Meet the Team – James Bigg

What do you do at theScore?
I’m the Senior Manager of Communications. I oversee the development and execution of all external and internal communications, including media relations, investor relations, corporate social channels, awards entries, speaking opportunities – basically anything that’s being written or spoken about us internally or externally.

How long have you been working at theScore?
I’ve been at theScore for almost eight years! I joined on a temporary contract when theScore was still a television network, and the rest is history. I’ve seen a lot of transformative times at theScore from being a sports television network, to a top digital media company, to now starting our journey to become a leader in mobile sports betting.

Describe the culture of theScore in one word.
Family. The people are everything. I’m blessed with the people I work with on a day-to-day basis. I consider them to be friends (not sure if they feel the same way), which makes the working day and the ability to collaborate much easier. It feels like everyone is always pulling in the right direction. It’s good to work in a collaborative, supportive environment, with extremely smart people. That’s what we’ve got at theScore.

Want to join theScore team? Check out the latest opportunities here!

What’s your favorite part about theScore Bet?
The integration between the media and betting app. That’s truly a unique offering that nobody else has the means to do. It’s our special sauce. We’re doing something that nobody else in the industry has done yet and that is connecting a large and highly engaged media audience with a sports betting audience as well. We’re such a technologically innovative company with one of the smartest product teams in the business, and this is a perfect example of that.

What’s your fondest memory of working at theScore?
Fun answer – any of our office parties. Serious answer – when the Supreme Court repealed the laws that made sports betting illegal in the U.S. We’d been carefully positioning ourselves strategically for this moment for a long time, so to see the doors finally open to the possibilities of sports betting was massively exciting. We’re hoping the same happens in Canada too, as that would also be an incredible opportunity for us.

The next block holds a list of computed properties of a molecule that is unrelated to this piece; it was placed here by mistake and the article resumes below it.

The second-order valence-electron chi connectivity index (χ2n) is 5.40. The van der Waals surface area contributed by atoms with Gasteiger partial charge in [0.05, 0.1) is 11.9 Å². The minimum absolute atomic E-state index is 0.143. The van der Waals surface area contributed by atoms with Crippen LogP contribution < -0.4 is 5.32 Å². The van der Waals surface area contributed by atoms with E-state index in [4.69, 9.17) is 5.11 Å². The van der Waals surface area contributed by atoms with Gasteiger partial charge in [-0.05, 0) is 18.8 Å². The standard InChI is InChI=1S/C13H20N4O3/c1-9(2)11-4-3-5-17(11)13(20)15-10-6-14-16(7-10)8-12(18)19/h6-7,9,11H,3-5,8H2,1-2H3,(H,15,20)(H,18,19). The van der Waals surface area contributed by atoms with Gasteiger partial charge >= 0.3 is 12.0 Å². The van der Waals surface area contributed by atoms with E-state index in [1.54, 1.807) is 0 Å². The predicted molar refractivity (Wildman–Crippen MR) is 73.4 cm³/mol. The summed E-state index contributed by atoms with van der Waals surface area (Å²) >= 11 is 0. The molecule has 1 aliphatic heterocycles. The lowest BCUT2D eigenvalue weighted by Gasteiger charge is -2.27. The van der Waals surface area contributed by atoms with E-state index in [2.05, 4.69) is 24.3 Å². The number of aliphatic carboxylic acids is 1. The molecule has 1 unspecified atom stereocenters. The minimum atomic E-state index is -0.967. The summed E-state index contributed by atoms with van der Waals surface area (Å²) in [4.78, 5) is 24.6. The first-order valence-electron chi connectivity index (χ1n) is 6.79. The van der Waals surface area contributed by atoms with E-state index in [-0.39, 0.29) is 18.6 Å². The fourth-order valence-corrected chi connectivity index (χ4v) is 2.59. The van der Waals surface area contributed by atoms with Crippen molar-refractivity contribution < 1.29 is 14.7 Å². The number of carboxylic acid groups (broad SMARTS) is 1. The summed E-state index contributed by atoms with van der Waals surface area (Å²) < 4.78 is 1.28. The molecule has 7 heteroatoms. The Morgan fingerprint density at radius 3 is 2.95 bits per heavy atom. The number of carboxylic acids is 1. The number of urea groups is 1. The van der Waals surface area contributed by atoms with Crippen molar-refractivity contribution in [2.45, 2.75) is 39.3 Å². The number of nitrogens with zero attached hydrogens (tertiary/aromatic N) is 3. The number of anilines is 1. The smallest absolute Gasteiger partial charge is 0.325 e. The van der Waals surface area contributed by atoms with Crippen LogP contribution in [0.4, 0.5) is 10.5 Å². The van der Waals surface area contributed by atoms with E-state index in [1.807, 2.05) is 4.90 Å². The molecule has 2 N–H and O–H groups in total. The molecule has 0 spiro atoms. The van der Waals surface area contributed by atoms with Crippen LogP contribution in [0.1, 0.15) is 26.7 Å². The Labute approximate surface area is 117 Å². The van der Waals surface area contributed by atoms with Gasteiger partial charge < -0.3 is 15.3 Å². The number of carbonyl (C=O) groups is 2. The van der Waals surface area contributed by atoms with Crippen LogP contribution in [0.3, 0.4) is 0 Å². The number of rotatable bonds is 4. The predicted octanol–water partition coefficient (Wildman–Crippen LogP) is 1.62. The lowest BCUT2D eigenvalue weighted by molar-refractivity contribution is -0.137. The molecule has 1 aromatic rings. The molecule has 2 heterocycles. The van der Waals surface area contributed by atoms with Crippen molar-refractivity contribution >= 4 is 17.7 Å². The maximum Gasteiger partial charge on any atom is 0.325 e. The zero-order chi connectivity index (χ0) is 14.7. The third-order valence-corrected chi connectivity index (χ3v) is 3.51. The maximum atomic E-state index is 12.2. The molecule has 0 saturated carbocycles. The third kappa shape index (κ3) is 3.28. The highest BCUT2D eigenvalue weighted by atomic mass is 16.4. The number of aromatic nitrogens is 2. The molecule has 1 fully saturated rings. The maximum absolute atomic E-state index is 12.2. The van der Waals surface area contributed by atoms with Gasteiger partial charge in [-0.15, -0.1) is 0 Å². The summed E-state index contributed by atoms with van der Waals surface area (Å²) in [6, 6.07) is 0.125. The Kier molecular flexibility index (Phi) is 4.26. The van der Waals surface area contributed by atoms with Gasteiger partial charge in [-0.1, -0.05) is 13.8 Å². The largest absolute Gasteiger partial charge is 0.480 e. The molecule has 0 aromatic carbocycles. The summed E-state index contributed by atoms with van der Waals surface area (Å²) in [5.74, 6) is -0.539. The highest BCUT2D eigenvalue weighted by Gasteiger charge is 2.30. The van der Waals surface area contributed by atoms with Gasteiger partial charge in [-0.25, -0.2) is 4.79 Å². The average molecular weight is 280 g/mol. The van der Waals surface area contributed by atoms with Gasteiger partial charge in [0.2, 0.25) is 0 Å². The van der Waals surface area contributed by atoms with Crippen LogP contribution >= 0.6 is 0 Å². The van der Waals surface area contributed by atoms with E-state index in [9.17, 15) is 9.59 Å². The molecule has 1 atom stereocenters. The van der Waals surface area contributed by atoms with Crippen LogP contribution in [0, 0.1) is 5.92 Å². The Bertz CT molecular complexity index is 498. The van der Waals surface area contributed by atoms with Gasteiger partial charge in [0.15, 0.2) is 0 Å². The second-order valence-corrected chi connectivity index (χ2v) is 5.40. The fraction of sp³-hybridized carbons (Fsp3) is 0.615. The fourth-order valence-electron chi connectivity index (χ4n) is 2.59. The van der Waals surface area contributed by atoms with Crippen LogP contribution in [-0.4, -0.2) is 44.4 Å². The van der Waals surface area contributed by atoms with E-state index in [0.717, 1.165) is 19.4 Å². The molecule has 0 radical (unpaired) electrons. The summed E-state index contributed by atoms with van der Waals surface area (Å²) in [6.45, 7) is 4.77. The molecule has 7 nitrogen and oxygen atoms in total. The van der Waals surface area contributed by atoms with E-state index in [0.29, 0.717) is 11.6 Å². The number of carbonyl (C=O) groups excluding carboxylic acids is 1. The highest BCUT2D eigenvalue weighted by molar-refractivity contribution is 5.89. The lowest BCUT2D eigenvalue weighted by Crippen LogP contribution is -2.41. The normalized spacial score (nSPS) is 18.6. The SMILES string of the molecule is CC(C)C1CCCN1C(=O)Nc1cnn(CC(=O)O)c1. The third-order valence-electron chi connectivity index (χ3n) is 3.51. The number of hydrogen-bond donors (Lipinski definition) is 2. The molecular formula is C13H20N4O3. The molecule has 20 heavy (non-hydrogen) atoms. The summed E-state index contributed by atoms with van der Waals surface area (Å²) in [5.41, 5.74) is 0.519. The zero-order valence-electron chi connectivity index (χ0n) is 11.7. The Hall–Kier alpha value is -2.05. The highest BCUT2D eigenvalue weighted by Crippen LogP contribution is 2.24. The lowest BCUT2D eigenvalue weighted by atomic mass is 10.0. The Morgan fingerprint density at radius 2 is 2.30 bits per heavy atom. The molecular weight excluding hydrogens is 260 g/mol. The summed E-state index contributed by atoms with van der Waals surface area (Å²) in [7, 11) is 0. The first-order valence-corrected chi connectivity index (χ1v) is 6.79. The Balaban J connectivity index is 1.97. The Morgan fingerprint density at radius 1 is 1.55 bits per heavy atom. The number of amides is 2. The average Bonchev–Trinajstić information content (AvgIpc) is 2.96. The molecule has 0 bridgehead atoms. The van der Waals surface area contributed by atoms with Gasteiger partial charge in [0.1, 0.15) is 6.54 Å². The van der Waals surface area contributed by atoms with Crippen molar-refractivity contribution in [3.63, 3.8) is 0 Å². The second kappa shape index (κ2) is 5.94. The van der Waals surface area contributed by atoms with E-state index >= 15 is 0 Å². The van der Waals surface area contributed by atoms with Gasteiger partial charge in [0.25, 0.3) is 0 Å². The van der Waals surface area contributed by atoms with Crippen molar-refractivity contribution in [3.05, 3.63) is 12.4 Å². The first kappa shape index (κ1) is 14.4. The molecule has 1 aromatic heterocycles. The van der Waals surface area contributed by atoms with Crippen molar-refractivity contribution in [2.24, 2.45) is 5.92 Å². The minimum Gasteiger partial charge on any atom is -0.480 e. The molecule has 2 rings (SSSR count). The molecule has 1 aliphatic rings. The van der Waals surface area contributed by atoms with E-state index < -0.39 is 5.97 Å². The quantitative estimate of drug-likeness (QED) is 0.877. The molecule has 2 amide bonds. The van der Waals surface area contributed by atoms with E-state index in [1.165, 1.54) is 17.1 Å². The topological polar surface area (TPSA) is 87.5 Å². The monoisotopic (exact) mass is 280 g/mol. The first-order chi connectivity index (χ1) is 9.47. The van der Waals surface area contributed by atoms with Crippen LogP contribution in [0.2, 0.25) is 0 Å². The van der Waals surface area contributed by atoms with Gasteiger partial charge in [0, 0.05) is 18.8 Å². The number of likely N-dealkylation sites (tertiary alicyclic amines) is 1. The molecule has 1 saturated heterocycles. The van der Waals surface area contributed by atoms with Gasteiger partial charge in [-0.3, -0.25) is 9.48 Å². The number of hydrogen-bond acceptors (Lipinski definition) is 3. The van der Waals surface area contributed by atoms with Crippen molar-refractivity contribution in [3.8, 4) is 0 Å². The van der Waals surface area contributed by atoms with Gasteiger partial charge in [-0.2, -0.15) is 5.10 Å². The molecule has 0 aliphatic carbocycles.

What are some of your hidden talents?
One of my hidden talents is that I can write in shorthand. It was a skill I learned in journalism school way back when I was training to become a reporter. Shorthand is a way of writing words where you focus on the sounds – it’s hard to explain, but it’s like learning a foreign language. It’s been compared to hieroglyphics. Whether it’s noting down phone conversations, transcribing quotes, or jotting down notes in meetings, it’s been super helpful in my professional and personal life.

What are some of your hobbies outside the office?
I love to play golf, that’s definitely a big one. I like to try and keep fit and active as much as possible. My family is a big part of my life away from work as well. I’ve got two young kids, so I guess I should include building forts, street soccer, piggyback ride-giving, and lightsaber dueling as hobbies too.

What was your childhood nickname?
‘Biggy’ and ‘Biggie Smalls.’ Nobody knows that here but those were the two names that followed me around throughout middle school and high school. And a little bit into my adult life as well. None of my friends back in England call me James! ‘Jim Large’ has also started to gather pace here, worryingly.

Do you have any strange phobias?
I’m not a fan of spiders – big ones, anyway. We used to get massive house spiders in England (Google it – it’s horrifying) and they used to make my skin crawl. I also have a weird thing where I can’t watch other people getting injections, even in movies or on TV – although I’ve got no issues with getting a needle myself.

Who inspires you?
It’s cliched, but my wife Tanya. She works as a radiation therapist treating cancer patients everyday. I can’t relate to the job that she does. She is treating very sick people who are going through probably the darkest times of their lives everyday and does it with a smile and a way that makes their lives better. When she comes home in the evenings it puts everything into perspective. On the very rare occasions that my working day hasn’t been great, all it takes is one conversation with her to reset everything. The way she copes with it all is very inspirational.

Interviewed by Michael Cooper.

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